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Re: CR 9090

I am fairly certain that all CR's are made in Nebraska and only walkers are made in Belgium. Besides, the only major difference between a CR 9070/9080 and the CR 9090 is the engine and horsepower.
 

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Re: CR 9090

Additionally, now all CR engineering is also done in Belgium, even for the combines that are built in Grand Island. This is in addition to the CX engineering which has always been done there.
 

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Re: CR 9090

I am fairly certain that all CR's are made in Nebraska and only walkers are made in Belgium. Besides, the only major difference between a CR 9070/9080 and the CR 9090 is the engine and horsepower.

All walker combines and all CRs destined to the European market are made in Zedelgem. Initially European CRs were made in Nebraska, but that proved to be a disaster since the machines were not adapted at all to the local conditions. So they moved production and engineering of the European CRs at the Belgian combine factory (by engineering I mean mostly adaptations for Europe). (After all, why ship engines made in France to the US only to reimport the machines later?). As for the 9090, it is only made in Belgium, not in Nebraska. Oh and then now make CRs in Sorocaba, Brazil as well!
 

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Re: CR 9090

Tried one 2 years ago and it didn't do that much more than the CR 9080 we were using at the time. Has the power but I would question the whether the seive capacity is quite a match for it. It does the job, but we weren't getting anything like the sample quality we could out of the 9080. Maybe something that could be setup to sort out and maybe a day wasn't long enough to find out, but I would have thought the CNH guy who came with it should have been able to sort it.
 

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Re: CR 9090

As an experienced user, I can let u know that it was not set properly when you demoed it. This is the biggest problem with demoes, happened to us when when we demoed a lexion as well. Once you are a user of a certain machine for a while you learn the ins and outs of tweaking it for optimal performance.
 

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Re: CR 9090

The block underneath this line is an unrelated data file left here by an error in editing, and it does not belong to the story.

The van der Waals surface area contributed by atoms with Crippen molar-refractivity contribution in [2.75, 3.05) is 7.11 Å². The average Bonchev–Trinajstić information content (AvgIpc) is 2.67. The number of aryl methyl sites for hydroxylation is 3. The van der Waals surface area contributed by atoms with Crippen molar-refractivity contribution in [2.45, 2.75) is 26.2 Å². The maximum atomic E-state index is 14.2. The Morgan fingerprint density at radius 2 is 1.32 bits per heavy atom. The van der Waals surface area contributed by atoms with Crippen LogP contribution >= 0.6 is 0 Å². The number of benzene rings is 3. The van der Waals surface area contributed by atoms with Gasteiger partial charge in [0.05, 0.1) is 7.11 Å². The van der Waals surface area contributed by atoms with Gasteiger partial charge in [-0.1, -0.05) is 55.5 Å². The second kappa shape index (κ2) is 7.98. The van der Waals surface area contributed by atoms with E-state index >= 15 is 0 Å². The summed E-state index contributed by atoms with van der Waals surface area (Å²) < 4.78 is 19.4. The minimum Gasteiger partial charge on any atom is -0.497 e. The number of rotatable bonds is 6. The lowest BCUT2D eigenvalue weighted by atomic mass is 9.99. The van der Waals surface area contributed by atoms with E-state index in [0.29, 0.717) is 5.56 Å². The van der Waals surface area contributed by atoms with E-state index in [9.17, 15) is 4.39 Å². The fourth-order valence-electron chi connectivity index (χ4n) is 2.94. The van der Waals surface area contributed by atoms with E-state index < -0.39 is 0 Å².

The CR and CX were both built on the TF chassis (out of Belgium) and I am pretty sure the Case 10 series (8010 etc) also use the same chassis but with different components on top.
The TF combine was the flagship of the NH combine range but after the TF 78 they felt they had gone as far as they could in the development of that concept.
The TF chassis was used as it already used the twin return system and leveling shoe system with the only difference being the TF return system was chain driven compared to the CR/CX being belt driven.
Cheers Lindsay.
 

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Re: CR 9090

guys, i have it on pretty good authority that the 9090 is built on the CX chassis, it is built for sure in belgium last winter if guys from our stores were able to see them being assembled during their plant tour..

i had a 9090 in a 30' double swath 70 plus spring wheat crop and averaged over the entire day asper the monitor in the combine 3.9 mph. we were stopping to unload probably 60% of the time.

a very impressive machine overall....
 

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Re: CR 9090

for the moment, all CR9090's are build in Zedelgem/Belgium, also for American market. in Zedelgem, we make de CR9060/9070/9080/9090, I know that in Grand Island, you also have lower numbers...

and that the CR9090 is on a CX chassis??? I have to check that out, CR elevation has another cleaning than a CX combine.

Greetz Kristof
 

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Re: CR 9090

jaydee, are you saying that the dealer brought the combine out and it threw over when pushed, and you just assumed that it was set right? Dealers have little field experience and a lot of in lot experience. I am 100% sure that it would have been set by the book.
 

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Re: CR 9090

As most of you know, you can't just pull into a field with a new combine set it by the book and have it work perfectly. Numerous factors come into play from farm to farm, field to field, crop to crop, morning to night.

If the CR is set properly for the conditions in the field it should be an impressive machine. Just assuming its a piece of junk without having it adjusted properly for the conditions in your field is very short sighted. Its also insulting to the people who have spent a great deal of thier hard earned cash to own and operate these machines.
 
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